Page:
Translating the New Testament (Grand Rapids: William B. Eerdmans Publ. Co, 2009), edited by Stanley E. Porter and Mark J. Boda, has a number of good articles about where Bible translation theory is today. Though it is a somewhat technical book written by and perhaps for scholars, the missionary translator will find some help in it.

Here is one last suggestion in the area of Bible translation. Even a translator using a literal method should be familiar with Eugene Nida’s DE method. I suggest his last book on the method written with Jan De Waard: One Language to Another: Functional Equivalence in Bible Translation (Nashville: Thomas Nelson, 1986).

Bridging the gap between Bible translation and secular translation, we find Ernst-August Gutt, who is both a Bible translator and a linguist. In his book Relevance Theory (Dallas: Summer Institute of Linguistics, and New York: United Bible Societies, 1992), Gutt applies the comparatively recent relevance theory of communication to Bible translating. While I believe the Bible stands on its own as revealed truth, making the literal method the best, relevance theory still is helpful in understanding how the target audience will receive the translation. In this respect I consider it much better than the code theory underlying DE.

In the area of secular translation studies, Susan Bassnet has written an excellent basic textbook, Translation Studies (London and New York: Routledge, 1980, 1991, 2002). Of particular help are the chapters on “Central Issues” and “The History of Translation theory.” She does touch on Bible translation, noting the same thing about DE that James Price does in his book mentioned above: “Even in his simplified theory, Nida does not tell us how the deep structure transfer occurs” (p. 57).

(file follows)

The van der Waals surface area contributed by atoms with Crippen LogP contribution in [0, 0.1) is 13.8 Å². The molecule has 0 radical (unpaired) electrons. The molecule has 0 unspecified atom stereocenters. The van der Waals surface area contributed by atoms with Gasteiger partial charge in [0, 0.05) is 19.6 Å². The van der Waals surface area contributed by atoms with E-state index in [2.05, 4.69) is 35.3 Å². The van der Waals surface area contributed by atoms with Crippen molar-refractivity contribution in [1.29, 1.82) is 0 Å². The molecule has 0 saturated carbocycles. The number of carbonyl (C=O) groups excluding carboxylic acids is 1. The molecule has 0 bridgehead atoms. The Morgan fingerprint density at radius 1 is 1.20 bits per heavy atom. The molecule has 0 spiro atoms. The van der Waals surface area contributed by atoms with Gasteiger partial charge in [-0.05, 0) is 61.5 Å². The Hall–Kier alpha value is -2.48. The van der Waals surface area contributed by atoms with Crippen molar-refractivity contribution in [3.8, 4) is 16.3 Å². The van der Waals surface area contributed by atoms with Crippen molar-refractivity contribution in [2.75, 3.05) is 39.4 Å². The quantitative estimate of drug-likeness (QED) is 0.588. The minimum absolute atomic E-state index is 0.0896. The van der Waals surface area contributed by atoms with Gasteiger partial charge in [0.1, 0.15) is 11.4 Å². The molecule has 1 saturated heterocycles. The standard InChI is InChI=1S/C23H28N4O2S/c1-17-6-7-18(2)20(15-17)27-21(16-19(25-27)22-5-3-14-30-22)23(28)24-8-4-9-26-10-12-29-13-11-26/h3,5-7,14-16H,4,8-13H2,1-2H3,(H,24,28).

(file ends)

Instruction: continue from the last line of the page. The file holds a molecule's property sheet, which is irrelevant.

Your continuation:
Edwin Gentzler has written a great introduction to the main theories of translation studies, Contemporary Translation Theories (Revised 2nd ed. Tonawanda, NY: Multilingual Matters Ltd., 2001). Of particular interest to the Bible translator are the sections on skopos theory and “scientific” theories. (As with many secular scholars, he gives due credit to Eugene Nida for his pioneering work in the field, while being dismissive of DE itself.)

A similar book is Key Terms in Translation Studies by Giuseppe Palumbo (New York: Continuum International Publ. Group, 2009). Palumbo deals well not only with the terminology, but with the main theories and methodologies and their proponents.

Finally, in the field of secular translation studies, no brief list of recommendations would be complete without a book by Lawrence Venuti. He is the editor of The Translation Studies Reader (2nd ed. New York and London: Routledge, 2004), which should certainly be on the reading list of any grad class on translation. In this book you have several gems helpful for Bible translators, such as a new translation of Jerome’s “Letter to Pammachius” by Kathleen Davis, Fredrich Schleiermacher’s “On the Different methods of Translation” etc. Of the books Venuti himself authored, I highly recommend The Scandals of Translation: Towards an Ethics of Difference (New York and London: Routledge, 1998). This book will help the reader understand Venuti’s influential division of works into foreignizing and domesticating translations.

And there you have it. If you are serious about translation studies, this will get you started. Happy reading!